Now for the other side. I usually try to stay away from negative reviews because I would like to stay positive and push that element of the genre. There is already enough negativity on the internet. But…there are those films that I think are simply an embarrassment to the genre, and more importantly, to the fans themselves. Because these producers think they can churn out such low quality drivel and that the fans will just eat it up. Or that they themselves think this is a well made product that hasn’t already been done to death. I do think that constructive criticism is good for the filmmakers to hear. Hearing negative things about a movie could just help someone see a different angle to it. Same goes with a positive review. Yes, these are just my opinions and there might be fans out there that really enjoyed some of the below movies. Great. I’m thrilled that they were able to speak to you. Unfortunately for me, they did not. And here is why.
Now as usual, my list are of films that I’ve seen for the first time this last year. Sorry, but I just don’t have the time and money to keep up with all the new ones that come out during the year. Mainly just the lack of time. But strangely enough, four out of this year’s list is actually from this year. As for the other six, two are from 2014 and the rest from 2015. I think this is a real first of having mainly all new movies. Could it be that the studios are finally getting around to producing well made horror films? One can only hope. Of course, once you get to our Worst of, then you’ll see that isn’t completely true. So let’s get to them.
For our Best Viewed Movies of 2016, here they are, listed in alphabetical order.
One thing is for sure about 2016, we have lost way too many genre favorites. From actors to directors to artists to cinematographers and everyone else in between….just way too many. There were some that I consider icons, such as Herchell Gordon Lewis, who paved the way for thousands of young filmmakers. Actor Don Calfa appeared in so many sitcoms and movies but was still able to come up with so many wonderful characters. Then we have Angus Scrimm, who really only appeared in a handful of features, but it only took one role for him to forever be remembered in the hearts of us horror fans. And while actor/writer Gene Wilder was mainly known for his comedic side, along with Mel Brooks, he gave us one of the best tributes to the classic Frankenstein pictures.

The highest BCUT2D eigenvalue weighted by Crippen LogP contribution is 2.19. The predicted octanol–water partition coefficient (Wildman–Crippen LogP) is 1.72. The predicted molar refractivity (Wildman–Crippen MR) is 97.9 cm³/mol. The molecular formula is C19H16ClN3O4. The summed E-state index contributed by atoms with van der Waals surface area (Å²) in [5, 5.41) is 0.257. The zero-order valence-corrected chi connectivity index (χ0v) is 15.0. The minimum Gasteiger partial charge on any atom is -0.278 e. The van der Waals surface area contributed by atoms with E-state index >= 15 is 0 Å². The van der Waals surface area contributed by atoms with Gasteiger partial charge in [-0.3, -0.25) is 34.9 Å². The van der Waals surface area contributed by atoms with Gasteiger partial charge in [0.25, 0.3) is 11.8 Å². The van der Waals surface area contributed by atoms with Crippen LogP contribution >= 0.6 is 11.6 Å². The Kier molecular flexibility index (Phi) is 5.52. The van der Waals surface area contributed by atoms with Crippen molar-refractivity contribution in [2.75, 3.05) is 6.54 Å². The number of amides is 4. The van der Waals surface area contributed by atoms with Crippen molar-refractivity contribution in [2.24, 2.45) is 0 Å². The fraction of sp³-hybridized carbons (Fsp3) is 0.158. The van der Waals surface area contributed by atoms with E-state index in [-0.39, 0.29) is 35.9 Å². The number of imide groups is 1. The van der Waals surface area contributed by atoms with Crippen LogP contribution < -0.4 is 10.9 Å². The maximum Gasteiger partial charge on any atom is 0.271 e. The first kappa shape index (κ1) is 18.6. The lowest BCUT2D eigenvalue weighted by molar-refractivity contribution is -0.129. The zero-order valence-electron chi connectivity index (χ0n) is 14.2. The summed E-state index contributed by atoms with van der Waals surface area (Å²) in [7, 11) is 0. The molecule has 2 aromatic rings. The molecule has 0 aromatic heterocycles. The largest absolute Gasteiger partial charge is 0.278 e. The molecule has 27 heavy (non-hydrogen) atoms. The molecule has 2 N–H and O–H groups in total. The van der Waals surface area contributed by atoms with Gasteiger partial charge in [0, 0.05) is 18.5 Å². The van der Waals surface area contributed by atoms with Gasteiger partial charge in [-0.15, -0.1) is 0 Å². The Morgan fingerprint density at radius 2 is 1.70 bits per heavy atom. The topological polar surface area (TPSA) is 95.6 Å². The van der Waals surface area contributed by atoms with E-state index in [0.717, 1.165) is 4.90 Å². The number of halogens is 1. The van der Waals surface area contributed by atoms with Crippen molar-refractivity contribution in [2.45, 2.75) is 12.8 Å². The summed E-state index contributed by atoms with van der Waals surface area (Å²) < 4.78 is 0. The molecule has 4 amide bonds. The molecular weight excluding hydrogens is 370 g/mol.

They Will Be Missed, But Never Forgotten
I want to take a minute to remember the names and faces of those who left us throughout this last year. One of the things that I really love and admire about movie fans is that we are the ones that keep the memories alive of all of these people that have passed on over the years. We collect their movies, we watch them repeatedly over the years, and even pass the pleasure we get from them onto others. I guess it is our little way of keeping them alive. Because of the VHS, DVD, bluray, etc., their performances will be around for us, and many other future fans, to enjoy for many years to come, so they will be missed, but never forgotten.
Once again, my list of movies are ones that I have seen for the first time during this year, not necessarily ones that were released this year. But most of these films are only a year old and while they officially came out 2014, they didn’t get nationally available until this year. The other interesting thing to note is that most of these films, all but one in fact, are low budget independent films. Which is even more interesting since I tend to really dislike indie films because of lack of good acting, talent, or creativeness. But these showed me how wrong I was. Most of them didn’t really have any big name stars attached to it, or anybody famous for that matter. But that didn’t stop them from really making a strong impact on me.
So let’s get to them!